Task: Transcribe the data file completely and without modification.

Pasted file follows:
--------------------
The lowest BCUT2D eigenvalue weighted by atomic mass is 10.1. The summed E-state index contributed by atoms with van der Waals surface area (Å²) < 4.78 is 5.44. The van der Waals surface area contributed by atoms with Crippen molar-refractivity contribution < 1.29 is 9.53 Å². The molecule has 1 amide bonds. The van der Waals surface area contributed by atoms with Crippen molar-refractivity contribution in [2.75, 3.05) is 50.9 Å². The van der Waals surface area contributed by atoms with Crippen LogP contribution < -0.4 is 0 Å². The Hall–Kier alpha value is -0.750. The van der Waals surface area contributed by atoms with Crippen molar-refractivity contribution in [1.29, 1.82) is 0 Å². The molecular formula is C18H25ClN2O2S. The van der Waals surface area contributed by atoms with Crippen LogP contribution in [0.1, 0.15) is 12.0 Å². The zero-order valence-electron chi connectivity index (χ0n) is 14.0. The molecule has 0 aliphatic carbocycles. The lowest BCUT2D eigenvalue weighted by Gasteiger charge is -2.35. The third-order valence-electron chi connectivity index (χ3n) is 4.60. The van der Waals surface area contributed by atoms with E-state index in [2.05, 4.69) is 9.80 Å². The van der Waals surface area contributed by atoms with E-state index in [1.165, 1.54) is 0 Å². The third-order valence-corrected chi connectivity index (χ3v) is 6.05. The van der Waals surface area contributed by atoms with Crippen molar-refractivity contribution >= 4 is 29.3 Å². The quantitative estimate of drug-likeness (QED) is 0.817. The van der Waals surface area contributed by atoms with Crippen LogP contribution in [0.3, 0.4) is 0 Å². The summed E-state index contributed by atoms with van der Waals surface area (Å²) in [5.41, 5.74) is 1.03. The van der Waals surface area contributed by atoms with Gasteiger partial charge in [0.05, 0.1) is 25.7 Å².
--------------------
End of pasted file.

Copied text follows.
The lowest BCUT2D eigenvalue weighted by atomic mass is 10.1. The summed E-state index contributed by atoms with van der Waals surface area (Å²) < 4.78 is 5.44. The van der Waals surface area contributed by atoms with Crippen molar-refractivity contribution < 1.29 is 9.53 Å². The molecule has 1 amide bonds. The van der Waals surface area contributed by atoms with Crippen molar-refractivity contribution in [2.75, 3.05) is 50.9 Å². The van der Waals surface area contributed by atoms with Crippen LogP contribution < -0.4 is 0 Å². The Hall–Kier alpha value is -0.750. The van der Waals surface area contributed by atoms with Crippen molar-refractivity contribution in [1.29, 1.82) is 0 Å². The molecular formula is C18H25ClN2O2S. The van der Waals surface area contributed by atoms with Crippen LogP contribution in [0.1, 0.15) is 12.0 Å². The zero-order valence-electron chi connectivity index (χ0n) is 14.0. The molecule has 0 aliphatic carbocycles. The lowest BCUT2D eigenvalue weighted by Gasteiger charge is -2.35. The third-order valence-electron chi connectivity index (χ3n) is 4.60. The van der Waals surface area contributed by atoms with E-state index in [2.05, 4.69) is 9.80 Å². The van der Waals surface area contributed by atoms with E-state index in [1.165, 1.54) is 0 Å². The third-order valence-corrected chi connectivity index (χ3v) is 6.05. The van der Waals surface area contributed by atoms with Crippen molar-refractivity contribution >= 4 is 29.3 Å². The quantitative estimate of drug-likeness (QED) is 0.817. The van der Waals surface area contributed by atoms with Crippen LogP contribution in [0.3, 0.4) is 0 Å². The summed E-state index contributed by atoms with van der Waals surface area (Å²) in [5.41, 5.74) is 1.03. The van der Waals surface area contributed by atoms with Gasteiger partial charge in [0.05, 0.1) is 25.7 Å².